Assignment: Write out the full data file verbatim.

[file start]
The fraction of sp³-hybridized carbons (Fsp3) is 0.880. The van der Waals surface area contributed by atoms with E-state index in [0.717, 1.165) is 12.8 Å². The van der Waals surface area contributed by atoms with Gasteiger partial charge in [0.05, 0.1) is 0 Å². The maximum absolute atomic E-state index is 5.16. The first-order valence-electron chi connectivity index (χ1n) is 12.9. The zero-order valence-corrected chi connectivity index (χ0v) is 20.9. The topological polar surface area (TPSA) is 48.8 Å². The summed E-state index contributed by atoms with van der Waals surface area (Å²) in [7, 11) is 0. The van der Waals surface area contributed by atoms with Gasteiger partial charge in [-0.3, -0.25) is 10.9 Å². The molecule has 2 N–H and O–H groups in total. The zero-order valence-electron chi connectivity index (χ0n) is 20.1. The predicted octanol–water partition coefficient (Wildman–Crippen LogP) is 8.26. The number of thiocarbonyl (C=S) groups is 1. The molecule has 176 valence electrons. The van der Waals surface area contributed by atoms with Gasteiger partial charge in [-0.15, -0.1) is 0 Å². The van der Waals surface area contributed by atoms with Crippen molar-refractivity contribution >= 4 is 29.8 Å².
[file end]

The fraction of sp³-hybridized carbons (Fsp3) is 0.880. The van der Waals surface area contributed by atoms with E-state index in [0.717, 1.165) is 12.8 Å². The van der Waals surface area contributed by atoms with Gasteiger partial charge in [0.05, 0.1) is 0 Å². The maximum absolute atomic E-state index is 5.16. The first-order valence-electron chi connectivity index (χ1n) is 12.9. The zero-order valence-corrected chi connectivity index (χ0v) is 20.9. The topological polar surface area (TPSA) is 48.8 Å². The summed E-state index contributed by atoms with van der Waals surface area (Å²) in [7, 11) is 0. The van der Waals surface area contributed by atoms with Gasteiger partial charge in [-0.3, -0.25) is 10.9 Å². The molecule has 2 N–H and O–H groups in total. The zero-order valence-electron chi connectivity index (χ0n) is 20.1. The predicted octanol–water partition coefficient (Wildman–Crippen LogP) is 8.26. The number of thiocarbonyl (C=S) groups is 1. The molecule has 176 valence electrons. The van der Waals surface area contributed by atoms with Gasteiger partial charge in [-0.15, -0.1) is 0 Å². The van der Waals surface area contributed by atoms with Crippen molar-refractivity contribution >= 4 is 29.8 Å².